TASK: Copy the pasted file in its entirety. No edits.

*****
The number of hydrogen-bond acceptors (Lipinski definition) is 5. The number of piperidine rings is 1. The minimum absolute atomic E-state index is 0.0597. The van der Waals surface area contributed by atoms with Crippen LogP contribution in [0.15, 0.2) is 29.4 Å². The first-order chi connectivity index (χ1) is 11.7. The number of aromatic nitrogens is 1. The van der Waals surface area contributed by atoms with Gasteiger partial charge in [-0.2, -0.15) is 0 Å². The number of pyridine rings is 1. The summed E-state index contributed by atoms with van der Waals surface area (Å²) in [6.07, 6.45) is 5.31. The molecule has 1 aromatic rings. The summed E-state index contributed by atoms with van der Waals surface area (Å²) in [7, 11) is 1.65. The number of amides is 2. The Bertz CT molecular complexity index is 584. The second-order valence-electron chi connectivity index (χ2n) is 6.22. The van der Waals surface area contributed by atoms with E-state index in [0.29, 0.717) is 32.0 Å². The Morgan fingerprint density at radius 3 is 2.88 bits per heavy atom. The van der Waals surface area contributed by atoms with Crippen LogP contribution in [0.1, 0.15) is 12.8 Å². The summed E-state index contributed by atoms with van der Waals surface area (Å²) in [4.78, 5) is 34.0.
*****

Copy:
The number of hydrogen-bond acceptors (Lipinski definition) is 5. The number of piperidine rings is 1. The minimum absolute atomic E-state index is 0.0597. The van der Waals surface area contributed by atoms with Crippen LogP contribution in [0.15, 0.2) is 29.4 Å². The first-order chi connectivity index (χ1) is 11.7. The number of aromatic nitrogens is 1. The van der Waals surface area contributed by atoms with Gasteiger partial charge in [-0.2, -0.15) is 0 Å². The number of pyridine rings is 1. The summed E-state index contributed by atoms with van der Waals surface area (Å²) in [6.07, 6.45) is 5.31. The molecule has 1 aromatic rings. The summed E-state index contributed by atoms with van der Waals surface area (Å²) in [7, 11) is 1.65. The number of amides is 2. The Bertz CT molecular complexity index is 584. The second-order valence-electron chi connectivity index (χ2n) is 6.22. The van der Waals surface area contributed by atoms with E-state index in [0.29, 0.717) is 32.0 Å². The Morgan fingerprint density at radius 3 is 2.88 bits per heavy atom. The van der Waals surface area contributed by atoms with Crippen LogP contribution in [0.1, 0.15) is 12.8 Å². The summed E-state index contributed by atoms with van der Waals surface area (Å²) in [4.78, 5) is 34.0.